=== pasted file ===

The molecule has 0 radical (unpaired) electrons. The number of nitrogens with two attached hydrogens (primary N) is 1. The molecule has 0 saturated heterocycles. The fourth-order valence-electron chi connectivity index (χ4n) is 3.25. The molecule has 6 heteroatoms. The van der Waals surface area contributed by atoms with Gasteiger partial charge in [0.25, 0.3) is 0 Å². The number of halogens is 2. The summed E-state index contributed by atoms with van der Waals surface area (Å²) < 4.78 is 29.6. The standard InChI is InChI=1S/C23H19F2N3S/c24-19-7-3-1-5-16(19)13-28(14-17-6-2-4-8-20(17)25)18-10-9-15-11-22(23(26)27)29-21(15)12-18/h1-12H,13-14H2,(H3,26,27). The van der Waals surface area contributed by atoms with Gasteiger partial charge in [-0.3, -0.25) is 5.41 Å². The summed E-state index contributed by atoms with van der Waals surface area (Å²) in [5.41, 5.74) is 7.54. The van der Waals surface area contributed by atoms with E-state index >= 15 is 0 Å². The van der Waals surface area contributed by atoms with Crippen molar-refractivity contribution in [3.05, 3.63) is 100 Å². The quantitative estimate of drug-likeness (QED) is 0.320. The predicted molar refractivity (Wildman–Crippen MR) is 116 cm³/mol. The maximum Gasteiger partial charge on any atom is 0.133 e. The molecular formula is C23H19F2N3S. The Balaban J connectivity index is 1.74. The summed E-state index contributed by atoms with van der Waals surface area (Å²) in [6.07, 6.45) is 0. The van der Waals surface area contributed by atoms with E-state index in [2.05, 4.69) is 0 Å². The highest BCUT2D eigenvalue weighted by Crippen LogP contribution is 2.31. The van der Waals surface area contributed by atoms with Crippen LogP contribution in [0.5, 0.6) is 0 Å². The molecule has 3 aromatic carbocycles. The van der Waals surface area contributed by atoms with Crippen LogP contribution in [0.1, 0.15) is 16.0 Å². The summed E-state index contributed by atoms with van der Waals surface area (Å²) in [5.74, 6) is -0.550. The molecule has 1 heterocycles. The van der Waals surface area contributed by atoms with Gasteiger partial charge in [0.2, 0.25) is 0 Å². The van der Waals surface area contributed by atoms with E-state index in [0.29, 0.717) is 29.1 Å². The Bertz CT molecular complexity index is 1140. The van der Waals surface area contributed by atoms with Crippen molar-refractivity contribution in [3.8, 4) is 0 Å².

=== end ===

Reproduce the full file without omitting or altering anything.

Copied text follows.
The molecule has 0 radical (unpaired) electrons. The number of nitrogens with two attached hydrogens (primary N) is 1. The molecule has 0 saturated heterocycles. The fourth-order valence-electron chi connectivity index (χ4n) is 3.25. The molecule has 6 heteroatoms. The van der Waals surface area contributed by atoms with Gasteiger partial charge in [0.25, 0.3) is 0 Å². The number of halogens is 2. The summed E-state index contributed by atoms with van der Waals surface area (Å²) < 4.78 is 29.6. The standard InChI is InChI=1S/C23H19F2N3S/c24-19-7-3-1-5-16(19)13-28(14-17-6-2-4-8-20(17)25)18-10-9-15-11-22(23(26)27)29-21(15)12-18/h1-12H,13-14H2,(H3,26,27). The van der Waals surface area contributed by atoms with Gasteiger partial charge in [-0.3, -0.25) is 5.41 Å². The summed E-state index contributed by atoms with van der Waals surface area (Å²) in [5.41, 5.74) is 7.54. The van der Waals surface area contributed by atoms with E-state index >= 15 is 0 Å². The van der Waals surface area contributed by atoms with Crippen molar-refractivity contribution in [3.05, 3.63) is 100 Å². The quantitative estimate of drug-likeness (QED) is 0.320. The predicted molar refractivity (Wildman–Crippen MR) is 116 cm³/mol. The maximum Gasteiger partial charge on any atom is 0.133 e. The molecular formula is C23H19F2N3S. The Balaban J connectivity index is 1.74. The summed E-state index contributed by atoms with van der Waals surface area (Å²) in [6.07, 6.45) is 0. The van der Waals surface area contributed by atoms with E-state index in [2.05, 4.69) is 0 Å². The highest BCUT2D eigenvalue weighted by Crippen LogP contribution is 2.31. The van der Waals surface area contributed by atoms with Crippen LogP contribution in [0.5, 0.6) is 0 Å². The molecule has 3 aromatic carbocycles. The van der Waals surface area contributed by atoms with Crippen LogP contribution in [0.1, 0.15) is 16.0 Å². The summed E-state index contributed by atoms with van der Waals surface area (Å²) in [5.74, 6) is -0.550. The molecule has 1 heterocycles. The van der Waals surface area contributed by atoms with Gasteiger partial charge in [0.2, 0.25) is 0 Å². The van der Waals surface area contributed by atoms with E-state index in [0.29, 0.717) is 29.1 Å². The Bertz CT molecular complexity index is 1140. The van der Waals surface area contributed by atoms with Crippen molar-refractivity contribution in [3.8, 4) is 0 Å².